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Skaldic Poetry of the Scandinavian Middle Ages

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Þorvaldr blǫnduskáld (Þblǫnd)

12th century; volume 3; ed. Vivian Busch;

2. Fragment (Frag) - 1

Skj info: Þórvaldr blǫnduskáld, Islandsk skjald, 12. årh. (AI, 492, BI, 464).

Skj poems:
1. Sigurðardrápa
2. Af et ubestemmeligt digt

According to Skáldatal (SnE 1848-87, III, 254, 263, 276), Þorvaldr blǫnduskáld (Þblǫnd) was one of the poets of the Norwegian king Sigurðr jórsalafari ‘Jerusalem-farer’ Magnússon (r. 1103-30, see ‘Royal Biographies’ in Introduction to SkP II). Only fragments of his poetry are extant: two helmingar from an assumed Sigurðardrápa about Sigurðr jórsalafari (Þblǫnd Sigdr) and another fragment (Þblǫnd Frag) that cannot be assigned to a specific poem. Two stanzas of Þórarinn stuttfeldr’s ‘Short-cloak’ Stuttfeldardrápa (Þstf Stuttdr 2II, 3II) are erroneously attributed to Þorvaldr in Morkinskinna. The nickname blǫnduskáld cannot be explained with certainty. Finnur Jónsson (LH I, 72) thinks it possible that Þorvaldr composed about a man with the nickname blanda (ON blanda is a liquid mixture, usually of whey and water; cf. Finnur Jónsson 1907, 289). That nickname is attested in Sverris saga (Sv ch. 48, ÍF 30, 74), which mentions a Norwegian called Brynjólfr blanda Eindriðason. According to Finnur Jónsson (Skj), Þorvaldr was an Icelander, but his ethnicity cannot be ascertained.

Fragment — Þblǫnd FragIII

Vivian Busch 2017, ‘(Introduction to) Þorvaldr blǫnduskáld, Fragment’ in Kari Ellen Gade and Edith Marold (eds), Poetry from Treatises on Poetics. Skaldic Poetry of the Scandinavian Middle Ages 3. Turnhout: Brepols, p. 489.


Skj: Þórvaldr blǫnduskáld: 2. Af et ubestemmeligt digt (AI, 492, BI, 464); stanzas (if different): [v]

SkP info: III, 489

old edition introduction edition manuscripts transcriptions concordance search files

1 — Þblǫnd Frag 1III

edition interactive full text transcriptions old edition references concordance


Cite as: Vivian Busch (ed.) 2017, ‘Þorvaldr blǫnduskáld, Fragment 1’ in Kari Ellen Gade and Edith Marold (eds), Poetry from Treatises on Poetics. Skaldic Poetry of the Scandinavian Middle Ages 3. Turnhout: Brepols, p. 489.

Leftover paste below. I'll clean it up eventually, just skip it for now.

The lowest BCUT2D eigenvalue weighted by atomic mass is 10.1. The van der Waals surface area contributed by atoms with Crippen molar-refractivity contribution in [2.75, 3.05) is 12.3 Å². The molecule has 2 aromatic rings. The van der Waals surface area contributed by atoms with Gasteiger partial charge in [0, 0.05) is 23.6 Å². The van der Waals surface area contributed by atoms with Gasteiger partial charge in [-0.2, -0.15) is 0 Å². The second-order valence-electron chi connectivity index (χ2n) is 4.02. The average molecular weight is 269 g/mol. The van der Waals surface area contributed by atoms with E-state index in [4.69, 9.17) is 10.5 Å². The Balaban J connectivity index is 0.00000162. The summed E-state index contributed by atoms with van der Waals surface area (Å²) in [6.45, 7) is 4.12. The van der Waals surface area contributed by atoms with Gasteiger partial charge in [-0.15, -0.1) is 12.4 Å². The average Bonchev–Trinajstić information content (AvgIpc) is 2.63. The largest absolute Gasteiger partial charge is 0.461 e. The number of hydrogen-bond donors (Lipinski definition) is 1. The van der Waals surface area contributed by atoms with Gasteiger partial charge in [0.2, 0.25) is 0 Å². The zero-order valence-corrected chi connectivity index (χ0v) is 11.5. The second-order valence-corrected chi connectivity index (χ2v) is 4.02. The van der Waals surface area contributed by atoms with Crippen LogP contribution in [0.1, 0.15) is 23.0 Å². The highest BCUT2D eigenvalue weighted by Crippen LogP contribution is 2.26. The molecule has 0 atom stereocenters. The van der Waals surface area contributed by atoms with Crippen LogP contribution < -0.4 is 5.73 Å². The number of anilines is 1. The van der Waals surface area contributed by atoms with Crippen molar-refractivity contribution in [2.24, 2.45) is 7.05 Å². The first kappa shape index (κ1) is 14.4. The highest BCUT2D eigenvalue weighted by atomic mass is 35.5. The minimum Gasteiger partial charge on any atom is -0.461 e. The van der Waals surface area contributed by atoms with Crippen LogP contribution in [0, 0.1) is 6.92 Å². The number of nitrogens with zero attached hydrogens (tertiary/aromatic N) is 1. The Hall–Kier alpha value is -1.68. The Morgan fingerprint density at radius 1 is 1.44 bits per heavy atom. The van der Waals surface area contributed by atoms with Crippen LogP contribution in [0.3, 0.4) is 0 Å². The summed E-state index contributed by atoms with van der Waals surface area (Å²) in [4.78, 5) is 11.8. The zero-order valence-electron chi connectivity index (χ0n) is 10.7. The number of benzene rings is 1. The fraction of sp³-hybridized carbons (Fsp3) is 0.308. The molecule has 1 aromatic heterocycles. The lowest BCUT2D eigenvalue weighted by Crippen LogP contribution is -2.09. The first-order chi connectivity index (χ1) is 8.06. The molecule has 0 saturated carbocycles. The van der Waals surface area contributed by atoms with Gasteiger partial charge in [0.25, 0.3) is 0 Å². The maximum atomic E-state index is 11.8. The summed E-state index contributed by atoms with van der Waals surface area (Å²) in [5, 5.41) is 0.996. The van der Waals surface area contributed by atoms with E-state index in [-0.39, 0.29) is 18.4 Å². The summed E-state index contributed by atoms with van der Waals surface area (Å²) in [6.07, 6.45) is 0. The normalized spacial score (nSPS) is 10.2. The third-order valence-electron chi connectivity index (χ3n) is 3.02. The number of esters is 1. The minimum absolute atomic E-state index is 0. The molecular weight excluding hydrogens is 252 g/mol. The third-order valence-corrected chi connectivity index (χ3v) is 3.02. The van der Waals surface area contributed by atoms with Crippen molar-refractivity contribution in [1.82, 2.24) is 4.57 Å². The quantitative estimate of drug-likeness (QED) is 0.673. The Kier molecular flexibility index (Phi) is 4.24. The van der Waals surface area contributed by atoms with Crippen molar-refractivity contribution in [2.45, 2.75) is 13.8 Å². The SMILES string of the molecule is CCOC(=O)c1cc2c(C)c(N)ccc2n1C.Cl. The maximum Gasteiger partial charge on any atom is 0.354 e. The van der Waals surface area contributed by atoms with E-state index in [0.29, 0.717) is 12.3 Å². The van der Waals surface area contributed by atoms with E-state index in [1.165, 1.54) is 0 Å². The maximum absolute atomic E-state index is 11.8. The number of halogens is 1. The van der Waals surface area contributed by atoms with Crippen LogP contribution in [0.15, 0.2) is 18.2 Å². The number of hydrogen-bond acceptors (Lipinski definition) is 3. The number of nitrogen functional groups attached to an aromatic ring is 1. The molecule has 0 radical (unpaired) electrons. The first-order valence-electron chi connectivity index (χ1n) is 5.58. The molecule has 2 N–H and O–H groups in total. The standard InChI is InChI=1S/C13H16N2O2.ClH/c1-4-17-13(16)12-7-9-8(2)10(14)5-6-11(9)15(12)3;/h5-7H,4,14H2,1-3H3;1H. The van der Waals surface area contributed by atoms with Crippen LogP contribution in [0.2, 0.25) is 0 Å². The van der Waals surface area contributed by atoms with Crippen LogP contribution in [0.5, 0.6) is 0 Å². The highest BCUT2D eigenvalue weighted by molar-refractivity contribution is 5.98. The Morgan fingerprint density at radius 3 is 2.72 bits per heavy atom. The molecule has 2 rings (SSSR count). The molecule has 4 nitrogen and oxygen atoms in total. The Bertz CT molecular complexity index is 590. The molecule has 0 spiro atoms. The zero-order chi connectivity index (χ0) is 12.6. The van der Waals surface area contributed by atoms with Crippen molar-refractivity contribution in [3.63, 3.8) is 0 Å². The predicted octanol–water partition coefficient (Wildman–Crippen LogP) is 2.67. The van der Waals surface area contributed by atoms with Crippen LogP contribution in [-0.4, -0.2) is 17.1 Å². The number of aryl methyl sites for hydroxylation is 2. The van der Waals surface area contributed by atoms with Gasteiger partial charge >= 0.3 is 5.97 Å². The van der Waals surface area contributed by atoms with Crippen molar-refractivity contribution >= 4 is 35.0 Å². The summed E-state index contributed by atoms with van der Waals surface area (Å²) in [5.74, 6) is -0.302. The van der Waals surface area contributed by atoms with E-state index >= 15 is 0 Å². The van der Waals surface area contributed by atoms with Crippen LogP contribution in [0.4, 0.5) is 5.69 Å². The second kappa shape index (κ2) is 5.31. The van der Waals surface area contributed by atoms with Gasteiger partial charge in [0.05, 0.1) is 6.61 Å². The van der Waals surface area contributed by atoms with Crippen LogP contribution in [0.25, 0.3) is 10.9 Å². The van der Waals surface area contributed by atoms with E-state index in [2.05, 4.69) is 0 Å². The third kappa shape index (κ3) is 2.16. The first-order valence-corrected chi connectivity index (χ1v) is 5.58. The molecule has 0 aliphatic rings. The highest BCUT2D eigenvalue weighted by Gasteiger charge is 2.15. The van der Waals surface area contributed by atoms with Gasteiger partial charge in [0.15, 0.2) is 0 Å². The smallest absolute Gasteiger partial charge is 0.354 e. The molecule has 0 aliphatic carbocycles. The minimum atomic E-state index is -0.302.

Nú hefk mart
í miði greipat
burar Bors
Búra arfa.

Nú hefk greipat mart í {miði {burar Bors}}, {arfa Búra}.

Now I have included many things in {the mead {of the son of Borr <mythical being>}} [= Óðinn > POEM], {the heir of Búri <mythical being>} [= Óðinn].

Mss: R(21r), Tˣ(21v), W(46), U(26v), B(4r) (SnE); 2368ˣ(82), 743ˣ(65r) (LaufE)

Readings: [1] hefk (‘hefi ec’): hefir B    [2] greipat: greipar W, U, B, 2368ˣ, 743ˣ    [3] burar: brúar Tˣ, ‘bvkar’ U, ‘barar’ B;    Bors: ‘bærs’ U    [4] Búra: burar U, um búra B

Editions: Skj: Þórvaldr blǫnduskáld, 2. Af et ubestemmeligt digt: AI, 492, BI, 464, Skald I, 228; SnE 1848-87, I, 244-5, II, 305, 520, III, 10, SnE 1931, 92, SnE 1998, I, 11; LaufE 1979, 332.

Context: In SnE (Skm) and LaufE, the stanza is cited in a collection of stanzas illustrating poetic expressions (mostly kennings) for Óðinn.

Notes: [All]: The helmingr’s statement that many things have been included in the poem shows that it is likely to be one of the final stanzas of a longer poem. — [1, 2] hefk greipat mart ‘I have included many things’: The weak verb greipa is a hap. leg. derived from the f. noun greip ‘grip’. Literally it means ‘grasp, encompass with the hand’ (see AEW: greip and LP: greipa). — [3] burar Bors ‘of the son of Borr <mythical being> [= Óðinn]’: A similar kenning for Óðinn, niðr Bors ‘son of Borr’, appears in Egill Lv 23/7V (Eg 30). Otherwise the name Borr is not attested in skaldic poetry, but two further kennings with this name as determinant are recorded in the eddic poems Vsp and Hyndl (in Codex Regius of the Poetic Edda the name is spelled Burr, with the variant Borr in the Hauksbók version of Vsp): synir Burs ‘the sons of Burr [= Æsir?]’ in Vsp 4/1 (NK 1) and arfþegi Burs ‘the heir of Burr [= Óðinn]’ in Hyndl 30/2 (NK 293). In Gylf (SnE 2005, 11), Borr is the father of Óðinn, and of Vili and Vé; their mother is the giantess Bestla. — [4] Búra ‘of Búri <mythical being>’: Father of Borr, paternal grandfather of Óðinn. Jón Þorkelsson (1890, 3) points out that the mss’ bura must be read as Búra (with a long syllable) for metrical reasons. Gylf (SnE 2005, 11) reports how the mythical cow Auðhumla licks at salty ice-blocks and exposes a man called Búri, who is described as fagr álitum, mikill ok máttugr ‘beautiful in appearance, big and powerful’ and has a son, Borr. As a dwarf-name Búri is recorded in the Hauksbók version of Vsp 13/4 (see NK 3, notes). See also Note to Þul Dverga 1/5 (Burinn).

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